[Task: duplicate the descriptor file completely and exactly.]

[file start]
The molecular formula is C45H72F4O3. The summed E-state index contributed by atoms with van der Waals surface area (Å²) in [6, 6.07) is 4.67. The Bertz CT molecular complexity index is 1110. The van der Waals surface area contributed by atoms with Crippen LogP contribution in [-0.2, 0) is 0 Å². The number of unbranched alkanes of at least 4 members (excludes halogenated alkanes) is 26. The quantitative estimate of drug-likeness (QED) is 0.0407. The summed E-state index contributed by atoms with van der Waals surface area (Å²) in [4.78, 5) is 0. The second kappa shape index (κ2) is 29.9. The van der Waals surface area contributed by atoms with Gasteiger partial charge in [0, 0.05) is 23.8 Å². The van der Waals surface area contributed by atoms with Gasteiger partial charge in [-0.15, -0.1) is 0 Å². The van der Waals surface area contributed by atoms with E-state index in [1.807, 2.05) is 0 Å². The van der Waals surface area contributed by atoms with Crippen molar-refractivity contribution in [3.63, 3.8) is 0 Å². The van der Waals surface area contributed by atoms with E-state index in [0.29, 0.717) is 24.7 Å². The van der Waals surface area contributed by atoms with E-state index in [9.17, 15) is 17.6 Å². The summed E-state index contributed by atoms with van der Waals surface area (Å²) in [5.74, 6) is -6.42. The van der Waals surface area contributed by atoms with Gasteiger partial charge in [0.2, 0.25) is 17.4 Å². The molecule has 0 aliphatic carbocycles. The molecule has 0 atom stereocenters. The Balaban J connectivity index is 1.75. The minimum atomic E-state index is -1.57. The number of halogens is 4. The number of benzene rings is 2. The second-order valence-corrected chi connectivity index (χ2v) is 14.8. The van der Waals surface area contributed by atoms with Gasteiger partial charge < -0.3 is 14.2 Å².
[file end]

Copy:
The molecular formula is C45H72F4O3. The summed E-state index contributed by atoms with van der Waals surface area (Å²) in [6, 6.07) is 4.67. The Bertz CT molecular complexity index is 1110. The van der Waals surface area contributed by atoms with Crippen LogP contribution in [-0.2, 0) is 0 Å². The number of unbranched alkanes of at least 4 members (excludes halogenated alkanes) is 26. The quantitative estimate of drug-likeness (QED) is 0.0407. The summed E-state index contributed by atoms with van der Waals surface area (Å²) in [4.78, 5) is 0. The second kappa shape index (κ2) is 29.9. The van der Waals surface area contributed by atoms with Gasteiger partial charge in [0, 0.05) is 23.8 Å². The van der Waals surface area contributed by atoms with Gasteiger partial charge in [-0.15, -0.1) is 0 Å². The van der Waals surface area contributed by atoms with E-state index in [1.807, 2.05) is 0 Å². The van der Waals surface area contributed by atoms with Crippen molar-refractivity contribution in [3.63, 3.8) is 0 Å². The van der Waals surface area contributed by atoms with E-state index in [0.29, 0.717) is 24.7 Å². The van der Waals surface area contributed by atoms with E-state index in [9.17, 15) is 17.6 Å². The summed E-state index contributed by atoms with van der Waals surface area (Å²) in [5.74, 6) is -6.42. The van der Waals surface area contributed by atoms with Gasteiger partial charge in [0.2, 0.25) is 17.4 Å². The molecule has 0 aliphatic carbocycles. The molecule has 0 atom stereocenters. The Balaban J connectivity index is 1.75. The minimum atomic E-state index is -1.57. The number of halogens is 4. The number of benzene rings is 2. The second-order valence-corrected chi connectivity index (χ2v) is 14.8. The van der Waals surface area contributed by atoms with Gasteiger partial charge < -0.3 is 14.2 Å².